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Ice water, shorts: LI workers cope with the heat

Dry cleaner Angela Sosa, of Westbury, works at

Dry cleaner Angela Sosa, of Westbury, works at Butler Cleaners in Mineloa, Wednesday. (July 7, 2010) Photo Credit: Charles Eckert

From atop a roof in Garden City to the middle of an airport runway, Long Islanders who make a living outdoors or without the benefit of air conditioning have found ways to cope with the heat wave.


Bananas, fish oil tablets and lots of ice-cold water. That was Zbiginiew Poplawski's defense against the extreme heat.

"It's an old roofer's trick," he said.

Poplawski, 41, of Coram, is a foreman for More Contractors and Consulting. Wednesday, he and about 20 other roofers were up on the roof at Garden City High School working on a summerlong project to lay down fresh asphalt.

With all the hot tar pumped up to the roof, it can feel 30 degrees hotter, Poplawski said.

While the rest of the workers wore jeans and thick gloves, Poplawski was in shorts and work boots, with a white T-shirt wrapped around his head to help combat direct sunlight.

Fredrick Yeghazarian showed up to his New Hyde Park pizza place and discovered the power was out, which meant no air conditioning.

Luckily, Yeghazarian's pizza oven at Gaspirini's Gourmet Pizza and Pasta is gas powered. But the only relief against the heat Tuesday morning was a cross-breeze coming from open doors.

The power had just come back after noon, but it was still hot. Yeghazarian, 54, pointed to his thermostat, which read 94 degrees.

He said it was hot in the back kitchen, where he works, even when the air conditioning is on.

"You have to take care of the customers," he said.

A large fan and an open door provided the only relief in the back of Mineola's Butler Cleaners on Tuesday.

Angela Sosa, 37, of Westbury, was operating a steam press in the back. Speaking through a translator, Sosa said her upbringing helped prepare her for the conditions.

"Where I live, it's hot, so this is normal," she said of her home country of Mexico.

Still, she said, the conditions made work harder, and the shorts and T-shirt she wore because of the heat only helped so much.

Gabino Martinez, 27, a day laborer from Medford, waited for work at the 7-Eleven on Horseblock Road in Farmingville for the third straight day with his brother Salvador.

Martinez wanted to work in the scorching heat but "no one is hiring."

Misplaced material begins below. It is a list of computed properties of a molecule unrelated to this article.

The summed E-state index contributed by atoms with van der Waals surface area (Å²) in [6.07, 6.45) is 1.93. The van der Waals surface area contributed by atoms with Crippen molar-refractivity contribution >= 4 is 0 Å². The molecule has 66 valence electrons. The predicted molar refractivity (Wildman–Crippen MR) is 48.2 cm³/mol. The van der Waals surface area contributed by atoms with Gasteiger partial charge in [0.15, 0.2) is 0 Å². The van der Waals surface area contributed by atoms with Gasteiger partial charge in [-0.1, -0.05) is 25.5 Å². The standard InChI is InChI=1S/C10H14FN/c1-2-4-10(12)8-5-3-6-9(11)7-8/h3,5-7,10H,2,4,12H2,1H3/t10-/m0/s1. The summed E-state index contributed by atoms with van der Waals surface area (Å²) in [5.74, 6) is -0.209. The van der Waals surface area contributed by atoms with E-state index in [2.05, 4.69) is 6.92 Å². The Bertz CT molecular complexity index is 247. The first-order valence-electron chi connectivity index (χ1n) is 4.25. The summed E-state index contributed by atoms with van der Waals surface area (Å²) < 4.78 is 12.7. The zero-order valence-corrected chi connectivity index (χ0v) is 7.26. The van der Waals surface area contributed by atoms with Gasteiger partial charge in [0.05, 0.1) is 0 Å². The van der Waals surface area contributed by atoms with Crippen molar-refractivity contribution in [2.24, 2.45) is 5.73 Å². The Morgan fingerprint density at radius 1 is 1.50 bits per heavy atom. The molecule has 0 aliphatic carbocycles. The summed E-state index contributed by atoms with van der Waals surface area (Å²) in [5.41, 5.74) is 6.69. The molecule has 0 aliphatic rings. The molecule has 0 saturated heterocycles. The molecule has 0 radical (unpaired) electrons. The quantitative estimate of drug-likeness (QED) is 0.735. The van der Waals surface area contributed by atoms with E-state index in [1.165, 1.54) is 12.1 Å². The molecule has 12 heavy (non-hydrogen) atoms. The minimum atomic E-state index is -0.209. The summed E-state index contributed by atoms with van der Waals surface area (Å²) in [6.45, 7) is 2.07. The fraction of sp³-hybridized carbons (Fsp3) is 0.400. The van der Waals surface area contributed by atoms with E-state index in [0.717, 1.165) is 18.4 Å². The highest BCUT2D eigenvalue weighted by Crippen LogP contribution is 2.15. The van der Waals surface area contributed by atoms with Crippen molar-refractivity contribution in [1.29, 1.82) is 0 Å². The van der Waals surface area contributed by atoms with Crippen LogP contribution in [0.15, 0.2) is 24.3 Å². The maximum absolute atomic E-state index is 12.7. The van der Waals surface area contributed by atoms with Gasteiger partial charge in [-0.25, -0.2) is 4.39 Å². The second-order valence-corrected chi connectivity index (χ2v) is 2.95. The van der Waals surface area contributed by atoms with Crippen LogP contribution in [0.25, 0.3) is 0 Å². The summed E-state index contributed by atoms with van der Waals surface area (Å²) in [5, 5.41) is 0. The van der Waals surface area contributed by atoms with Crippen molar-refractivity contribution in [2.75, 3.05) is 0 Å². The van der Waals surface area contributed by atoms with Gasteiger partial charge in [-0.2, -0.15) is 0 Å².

He stayed cool by drinking water and standing under the trees across the street from the convenience store. He wouldn't leave until late afternoon, in case someone came looking to hire laborers.

"We don't have any choice but to stay here," he said. "We need to work, even when it's hot."

In the blazing afternoon sun, Mark Jakob, a maintenance worker at Long Island MacArthur Airport in Ronkonkoma, found himself in the middle of runway 6/24, repainting the striping on the airport's longest and busiest runway.

"I don't think about the heat, and I drink a lot of water," he said. "I've lost track of how many bottles."

They usually work on the runway at night, said Carl Vogt, the airport maintenance supervisor, but the paint dries best when it's hot outside, allowing them to work between flights without having the planes damage the new paint.

"I told them to take it easy today," Vogt said, "but I guess they really wanted to take advantage heat."

Riding her John Deere tractor around the Suffolk County Farm and Education Center in Yaphank, Jo-Anne Flax weaved between patches of sun.

An emergency medical technician for the summer camp based at the farm, she said she is telling campers to drink a lot of water and stay indoors in air conditioning.

"Thankfully we haven't had any problems with anyone falling ill from the heat," said Flax, of Yaphank, donning a Walt Disney hat with a spinning propeller on top.

Nearby, a group of sheep huddled behind a shed to avoid the sun. "They," she said, "have it worse than us."

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